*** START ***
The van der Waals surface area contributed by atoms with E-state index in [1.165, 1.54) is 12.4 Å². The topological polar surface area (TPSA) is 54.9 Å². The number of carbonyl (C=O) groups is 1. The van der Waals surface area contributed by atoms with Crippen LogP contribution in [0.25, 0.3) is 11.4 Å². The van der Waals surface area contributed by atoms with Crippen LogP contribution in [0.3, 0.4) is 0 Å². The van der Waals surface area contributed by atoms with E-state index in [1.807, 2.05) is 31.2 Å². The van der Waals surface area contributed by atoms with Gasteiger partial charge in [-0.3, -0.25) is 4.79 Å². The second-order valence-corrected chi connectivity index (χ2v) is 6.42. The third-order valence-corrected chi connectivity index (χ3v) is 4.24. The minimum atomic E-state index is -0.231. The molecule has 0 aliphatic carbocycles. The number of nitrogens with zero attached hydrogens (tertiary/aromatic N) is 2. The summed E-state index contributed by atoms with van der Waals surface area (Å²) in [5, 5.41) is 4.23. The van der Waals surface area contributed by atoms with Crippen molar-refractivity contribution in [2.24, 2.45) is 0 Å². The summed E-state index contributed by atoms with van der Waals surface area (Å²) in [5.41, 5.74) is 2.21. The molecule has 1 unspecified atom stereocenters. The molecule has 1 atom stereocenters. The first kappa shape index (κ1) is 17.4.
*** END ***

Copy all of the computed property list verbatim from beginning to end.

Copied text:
The van der Waals surface area contributed by atoms with E-state index in [1.165, 1.54) is 12.4 Å². The topological polar surface area (TPSA) is 54.9 Å². The number of carbonyl (C=O) groups is 1. The van der Waals surface area contributed by atoms with Crippen LogP contribution in [0.25, 0.3) is 11.4 Å². The van der Waals surface area contributed by atoms with Crippen LogP contribution in [0.3, 0.4) is 0 Å². The van der Waals surface area contributed by atoms with E-state index in [1.807, 2.05) is 31.2 Å². The van der Waals surface area contributed by atoms with Gasteiger partial charge in [-0.3, -0.25) is 4.79 Å². The second-order valence-corrected chi connectivity index (χ2v) is 6.42. The third-order valence-corrected chi connectivity index (χ3v) is 4.24. The minimum atomic E-state index is -0.231. The molecule has 0 aliphatic carbocycles. The number of nitrogens with zero attached hydrogens (tertiary/aromatic N) is 2. The summed E-state index contributed by atoms with van der Waals surface area (Å²) in [5, 5.41) is 4.23. The van der Waals surface area contributed by atoms with Crippen molar-refractivity contribution in [2.24, 2.45) is 0 Å². The summed E-state index contributed by atoms with van der Waals surface area (Å²) in [5.41, 5.74) is 2.21. The molecule has 1 unspecified atom stereocenters. The molecule has 1 atom stereocenters. The first kappa shape index (κ1) is 17.4.